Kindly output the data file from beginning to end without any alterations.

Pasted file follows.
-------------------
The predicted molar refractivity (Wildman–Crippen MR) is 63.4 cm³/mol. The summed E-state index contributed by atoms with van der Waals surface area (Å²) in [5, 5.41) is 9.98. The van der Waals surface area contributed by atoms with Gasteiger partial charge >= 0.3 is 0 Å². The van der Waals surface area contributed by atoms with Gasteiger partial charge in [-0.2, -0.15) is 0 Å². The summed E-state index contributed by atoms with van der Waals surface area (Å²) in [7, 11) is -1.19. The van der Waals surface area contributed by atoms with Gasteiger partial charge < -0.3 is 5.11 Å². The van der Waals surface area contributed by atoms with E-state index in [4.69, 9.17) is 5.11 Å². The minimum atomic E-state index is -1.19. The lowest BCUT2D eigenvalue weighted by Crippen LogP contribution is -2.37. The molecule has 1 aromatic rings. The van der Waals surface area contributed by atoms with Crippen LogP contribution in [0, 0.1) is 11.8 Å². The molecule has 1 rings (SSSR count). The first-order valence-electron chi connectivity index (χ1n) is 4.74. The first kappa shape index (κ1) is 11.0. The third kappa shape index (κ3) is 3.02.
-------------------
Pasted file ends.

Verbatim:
The predicted molar refractivity (Wildman–Crippen MR) is 63.4 cm³/mol. The summed E-state index contributed by atoms with van der Waals surface area (Å²) in [5, 5.41) is 9.98. The van der Waals surface area contributed by atoms with Gasteiger partial charge >= 0.3 is 0 Å². The van der Waals surface area contributed by atoms with Gasteiger partial charge in [-0.2, -0.15) is 0 Å². The summed E-state index contributed by atoms with van der Waals surface area (Å²) in [7, 11) is -1.19. The van der Waals surface area contributed by atoms with Gasteiger partial charge < -0.3 is 5.11 Å². The van der Waals surface area contributed by atoms with E-state index in [4.69, 9.17) is 5.11 Å². The minimum atomic E-state index is -1.19. The lowest BCUT2D eigenvalue weighted by Crippen LogP contribution is -2.37. The molecule has 1 aromatic rings. The van der Waals surface area contributed by atoms with Crippen LogP contribution in [0, 0.1) is 11.8 Å². The molecule has 1 rings (SSSR count). The first-order valence-electron chi connectivity index (χ1n) is 4.74. The first kappa shape index (κ1) is 11.0. The third kappa shape index (κ3) is 3.02.